The Economist: Dodd-Frank’s “Failures,” “Flaws” And “Muddle” Hurt Economy
Posted by on February 22, 2012

The 2,300-page Dodd-Frank Act is a disastrous piece of legislation that is burdening the economy, increasing the size and scope of the Federal bureaucracy, and making the American financial system less transparent and less functional.

That is the conclusion of an in-depth article in The Economist titled “Too Big Not to Fail” that appears in the magazine’s Feb. 18 edition and is part of its cover story “Over-regulated America”.

Echoing the concerns Financial Services Committee Republicans have raised since Congress hastily debated and passed Dodd-Frank in 2010, The Economist article highlights the tragic consequences of the overly complex and burdensome piece of legislation.

At a time when Americans are still suffering under a sluggish economy, the last thing their government should be doing is increasing the costs of doing business in America and killing innovation. Unfortunately, The Economist says this is exactly what Dodd-Frank does.

Noting that “the scope and structure” of Dodd-Frank is “fundamentally different” from previous Federal law, the article goes on to explain how the Act expands Federal power in unpredictable ways:

“‘Laws classically provide people with rules. Dodd-Frank is not directed
at people. It is an outline directed at bureaucrats and it instructs them to
make still more regulations and to create more bureaucracies.’ Like the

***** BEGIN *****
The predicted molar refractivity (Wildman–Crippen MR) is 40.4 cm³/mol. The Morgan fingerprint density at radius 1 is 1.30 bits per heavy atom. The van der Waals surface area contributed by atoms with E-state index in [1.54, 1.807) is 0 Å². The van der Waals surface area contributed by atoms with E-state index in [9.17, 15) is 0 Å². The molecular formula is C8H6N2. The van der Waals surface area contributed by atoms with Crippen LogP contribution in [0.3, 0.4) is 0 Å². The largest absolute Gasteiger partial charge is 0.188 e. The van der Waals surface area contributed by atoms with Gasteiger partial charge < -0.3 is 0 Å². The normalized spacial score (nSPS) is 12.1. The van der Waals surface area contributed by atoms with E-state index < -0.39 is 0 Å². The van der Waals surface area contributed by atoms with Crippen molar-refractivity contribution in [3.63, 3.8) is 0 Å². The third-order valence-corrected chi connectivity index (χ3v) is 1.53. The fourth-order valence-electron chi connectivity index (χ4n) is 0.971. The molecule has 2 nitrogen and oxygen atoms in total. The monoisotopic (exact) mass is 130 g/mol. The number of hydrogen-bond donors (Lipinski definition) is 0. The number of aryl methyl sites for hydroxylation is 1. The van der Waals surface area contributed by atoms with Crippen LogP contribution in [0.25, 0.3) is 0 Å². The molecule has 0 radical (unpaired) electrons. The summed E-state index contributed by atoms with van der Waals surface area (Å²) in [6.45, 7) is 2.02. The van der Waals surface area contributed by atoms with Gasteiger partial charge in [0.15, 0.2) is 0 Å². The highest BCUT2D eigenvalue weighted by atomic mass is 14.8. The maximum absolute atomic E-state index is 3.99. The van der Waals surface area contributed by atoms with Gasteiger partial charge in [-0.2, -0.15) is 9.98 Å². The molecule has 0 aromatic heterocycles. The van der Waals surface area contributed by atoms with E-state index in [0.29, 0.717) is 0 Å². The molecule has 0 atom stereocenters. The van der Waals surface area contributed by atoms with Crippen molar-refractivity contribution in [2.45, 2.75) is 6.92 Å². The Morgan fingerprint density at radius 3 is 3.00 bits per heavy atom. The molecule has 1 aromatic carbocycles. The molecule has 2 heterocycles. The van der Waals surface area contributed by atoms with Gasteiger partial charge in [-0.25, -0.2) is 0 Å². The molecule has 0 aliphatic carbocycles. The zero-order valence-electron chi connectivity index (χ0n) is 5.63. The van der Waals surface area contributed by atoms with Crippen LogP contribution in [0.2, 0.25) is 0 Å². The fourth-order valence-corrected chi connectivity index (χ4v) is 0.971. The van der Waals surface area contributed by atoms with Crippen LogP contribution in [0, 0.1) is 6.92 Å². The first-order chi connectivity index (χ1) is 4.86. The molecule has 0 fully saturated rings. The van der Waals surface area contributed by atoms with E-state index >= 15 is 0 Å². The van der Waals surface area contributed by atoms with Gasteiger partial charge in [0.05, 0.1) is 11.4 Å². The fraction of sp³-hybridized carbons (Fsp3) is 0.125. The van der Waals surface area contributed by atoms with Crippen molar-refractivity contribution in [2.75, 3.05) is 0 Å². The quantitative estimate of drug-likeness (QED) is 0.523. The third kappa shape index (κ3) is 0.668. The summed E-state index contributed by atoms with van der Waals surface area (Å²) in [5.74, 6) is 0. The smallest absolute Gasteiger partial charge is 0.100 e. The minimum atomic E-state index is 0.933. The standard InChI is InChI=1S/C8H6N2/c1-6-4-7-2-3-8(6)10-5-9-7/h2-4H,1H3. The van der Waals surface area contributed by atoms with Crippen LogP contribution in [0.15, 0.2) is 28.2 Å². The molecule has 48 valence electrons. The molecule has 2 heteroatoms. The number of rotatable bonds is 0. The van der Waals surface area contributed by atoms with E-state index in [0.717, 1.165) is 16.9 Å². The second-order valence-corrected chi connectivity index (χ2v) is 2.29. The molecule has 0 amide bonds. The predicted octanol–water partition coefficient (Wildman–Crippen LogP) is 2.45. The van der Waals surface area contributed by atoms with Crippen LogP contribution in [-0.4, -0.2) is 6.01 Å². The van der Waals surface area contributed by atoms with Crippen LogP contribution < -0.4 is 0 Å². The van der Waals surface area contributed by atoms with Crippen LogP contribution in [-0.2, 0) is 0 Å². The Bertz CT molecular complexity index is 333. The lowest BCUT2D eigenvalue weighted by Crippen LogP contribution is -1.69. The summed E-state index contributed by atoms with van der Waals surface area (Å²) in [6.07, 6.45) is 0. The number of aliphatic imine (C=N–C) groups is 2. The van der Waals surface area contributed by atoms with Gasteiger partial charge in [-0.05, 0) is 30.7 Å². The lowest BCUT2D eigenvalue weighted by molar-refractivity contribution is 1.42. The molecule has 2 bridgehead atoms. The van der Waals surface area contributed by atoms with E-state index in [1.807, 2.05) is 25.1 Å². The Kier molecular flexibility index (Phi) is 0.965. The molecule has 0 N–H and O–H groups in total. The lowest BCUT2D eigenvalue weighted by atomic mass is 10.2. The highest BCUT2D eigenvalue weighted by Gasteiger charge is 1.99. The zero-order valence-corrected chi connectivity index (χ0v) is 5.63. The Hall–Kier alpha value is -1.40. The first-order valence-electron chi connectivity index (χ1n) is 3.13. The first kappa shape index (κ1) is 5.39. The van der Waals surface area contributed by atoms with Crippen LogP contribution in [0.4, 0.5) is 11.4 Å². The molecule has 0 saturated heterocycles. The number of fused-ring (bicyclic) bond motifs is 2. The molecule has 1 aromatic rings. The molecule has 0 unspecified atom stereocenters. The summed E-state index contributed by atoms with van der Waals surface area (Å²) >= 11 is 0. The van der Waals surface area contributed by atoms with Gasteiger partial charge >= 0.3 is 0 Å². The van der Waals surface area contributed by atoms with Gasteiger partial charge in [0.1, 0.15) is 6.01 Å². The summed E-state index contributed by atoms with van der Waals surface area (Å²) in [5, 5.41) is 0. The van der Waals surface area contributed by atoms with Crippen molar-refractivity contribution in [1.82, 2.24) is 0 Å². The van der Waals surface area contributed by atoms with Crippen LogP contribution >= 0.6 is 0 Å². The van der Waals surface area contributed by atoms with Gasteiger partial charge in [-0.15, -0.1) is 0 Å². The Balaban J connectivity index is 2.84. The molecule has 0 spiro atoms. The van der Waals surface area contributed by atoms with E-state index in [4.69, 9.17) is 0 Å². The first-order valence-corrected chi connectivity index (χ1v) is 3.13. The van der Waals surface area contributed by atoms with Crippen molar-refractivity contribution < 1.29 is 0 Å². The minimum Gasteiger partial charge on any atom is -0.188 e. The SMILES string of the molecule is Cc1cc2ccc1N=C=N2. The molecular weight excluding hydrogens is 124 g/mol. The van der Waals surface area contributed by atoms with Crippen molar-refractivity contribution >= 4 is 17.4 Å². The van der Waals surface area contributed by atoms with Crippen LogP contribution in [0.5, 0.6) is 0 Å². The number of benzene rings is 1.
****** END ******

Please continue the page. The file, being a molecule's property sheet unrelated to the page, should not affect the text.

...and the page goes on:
Hydra of Greek myth, Dodd-Frank can grow new heads as needed.”

The Economist also highlights the impact these new regulatory burdens can have on the country as a whole:

“But the really big issue that Dodd-Frank raises isn’t about the institutions it
creates, how they operate, how much they cost or how they are funded. It is
the risk that they and other parts of the Dodd-Frank apparatus will
smother financial institutions in so much red tape that innovation is stifled
and America’s economy suffers

Though The Economist has no objections to addressing the causes of the 2008 financial crisis through legislation, it can find little to praise in the new law:

“All of which leads to the question of what Dodd-Frank has actually achieved. More information on America’s derivatives markets will be available to regulators than was previously the case, though how much will be useful is debatable. A new (untested) insolvency procedure is now in place for firms like AIG, which lacked an alternative to bankruptcy or bail-out before the crisis. But the heavy lifting on higher capital requirements for banks is being done internationally via the Basel 3 process. And Dodd-Frank has hardly touched Fannie Mae and Freddie Mac, the two big government-sponsored lending entities that received the largest bail-outs in 2008, and which are more important in the housing markets than ever.”

The article also reminds us that the full extent of the damage is still impossible to determine as “only 93 of the 400 rule-making requirements mandated by Dodd-Frank have been finalized.” The Economist does not need to wait for the additional 307 pieces of red tape to lay judgment on the “Dodd-Frankenstein monster.”

“Ambition is often welcome; but in this case it is leaving the roots of the
financial crisis under-addressed—and more or less everything else in
finance overwhelmed.”

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